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The cognitive philosophers Andy Clark and David Chalmers have written about the need to make a cognitive leap, to transcend our skin-bag bias, and realize that technology is our second skin, our exoskeleton: “iPhone therefore I am,” one might say.

We didn’t stay in the caves, we haven’t stayed on the planet, and soon with the biotech revolution, we won’t stay within the limitations of biology.

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Technology is the embodiment of human imagination, it is the manifestation of our mental models. It is our extended self, our silicon nervous system.

As psychedelic guru Terence McKenna wrote, “Through electronic circuitry and the building of a global information system, we are essentially exteriorizing our nervous system.”

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And why do we do this? To defy mortality. To extend our reach.

Ernest Becker’s marvelous Pulitzer Prize winning book, The Denial of Death, distills the human situation down to the fact that we are unique in the animal kingdom in our explicit awareness of mortality. This unbearable realization riddles us with a paralyzing existential anxiety that we need to do something with, and quickly.

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With this, he cites three historical solutions to the death problem, three psychological defense mechanisms man has employed against his mortal coil: religion, romantic love, and creativity.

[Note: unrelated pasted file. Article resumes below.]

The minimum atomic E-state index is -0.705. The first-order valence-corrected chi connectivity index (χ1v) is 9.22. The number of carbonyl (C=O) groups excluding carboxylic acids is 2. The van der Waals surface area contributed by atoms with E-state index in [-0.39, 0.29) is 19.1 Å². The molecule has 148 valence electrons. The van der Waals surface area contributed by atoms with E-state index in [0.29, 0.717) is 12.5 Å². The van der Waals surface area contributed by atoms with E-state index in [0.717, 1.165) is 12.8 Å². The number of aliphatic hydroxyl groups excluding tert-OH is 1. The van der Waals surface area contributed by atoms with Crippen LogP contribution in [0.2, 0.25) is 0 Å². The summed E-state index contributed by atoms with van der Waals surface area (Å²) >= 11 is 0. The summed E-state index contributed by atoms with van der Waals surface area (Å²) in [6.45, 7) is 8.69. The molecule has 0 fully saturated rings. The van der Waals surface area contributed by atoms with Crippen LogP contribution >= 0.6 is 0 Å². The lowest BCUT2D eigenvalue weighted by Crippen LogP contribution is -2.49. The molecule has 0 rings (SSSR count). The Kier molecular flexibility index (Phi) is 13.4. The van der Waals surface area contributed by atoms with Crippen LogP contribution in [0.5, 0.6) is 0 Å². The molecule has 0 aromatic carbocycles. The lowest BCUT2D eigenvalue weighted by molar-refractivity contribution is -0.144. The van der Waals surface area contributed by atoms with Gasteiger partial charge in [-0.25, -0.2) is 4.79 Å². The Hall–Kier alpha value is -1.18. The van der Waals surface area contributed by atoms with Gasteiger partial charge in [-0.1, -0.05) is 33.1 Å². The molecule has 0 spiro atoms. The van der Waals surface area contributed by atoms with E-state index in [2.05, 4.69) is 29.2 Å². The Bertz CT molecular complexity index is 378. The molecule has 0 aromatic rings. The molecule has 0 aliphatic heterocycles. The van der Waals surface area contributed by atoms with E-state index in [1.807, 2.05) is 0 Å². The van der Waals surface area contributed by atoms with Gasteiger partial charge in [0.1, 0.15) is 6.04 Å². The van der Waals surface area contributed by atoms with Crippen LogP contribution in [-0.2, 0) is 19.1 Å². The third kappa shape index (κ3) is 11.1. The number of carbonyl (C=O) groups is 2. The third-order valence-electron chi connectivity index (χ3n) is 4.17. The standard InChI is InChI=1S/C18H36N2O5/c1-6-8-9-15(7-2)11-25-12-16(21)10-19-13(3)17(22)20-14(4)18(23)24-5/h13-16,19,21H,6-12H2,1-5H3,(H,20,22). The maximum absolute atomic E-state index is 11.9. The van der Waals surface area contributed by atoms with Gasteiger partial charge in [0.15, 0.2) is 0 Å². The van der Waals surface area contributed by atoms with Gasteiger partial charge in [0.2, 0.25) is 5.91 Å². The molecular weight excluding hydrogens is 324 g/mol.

The religious narrative resolved our death anxiety through faith in an afterlife. Except everyone still dies.

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The romantic solution deified our lovers so that we have become purged “through a perfect consummation with perfection itself.” Love saves us. Or so we think.

Finally, the creative solution manifests itself in our engineering, our science, our space stations and cities, jetliners and iPhones.. The creative solution is how we actually transform and transcend our limitations.

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To be human is to be transhuman.

We subvert our limitations with our engineering prowess. We literally think up new possibilities into existence. “Manifold the wonders,” said Sophocles, “nothing towers more wondrous than man!”

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McKenna continues, “airplanes, automobiles, space shuttles, space colonies, starships are as Mircea Eliade said, “self-transforming images of flight that speak volumes about man’s aspiration to self-transcendence.”

Kurzweil is known for his view on the technological singularity, a moment in which man transcends his biological limits. He now works in artificial intelligence at Google. His job is to help create a sentient mind, a thinking machine… This threshold, once achieved, promised to free man of his biological shackles…after that, we spread into the universe, as Kurzweil sums up:

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“…It turns out that we are central, after all. Our ability to create models—virtual realities—in our brains, combined with our modest-looking thumbs, has been sufficient to usher in another form of evolution: technology. That development enabled the persistence of the accelerating pace that started with biological evolution. It will continue until the entire universe is at our fingertips.”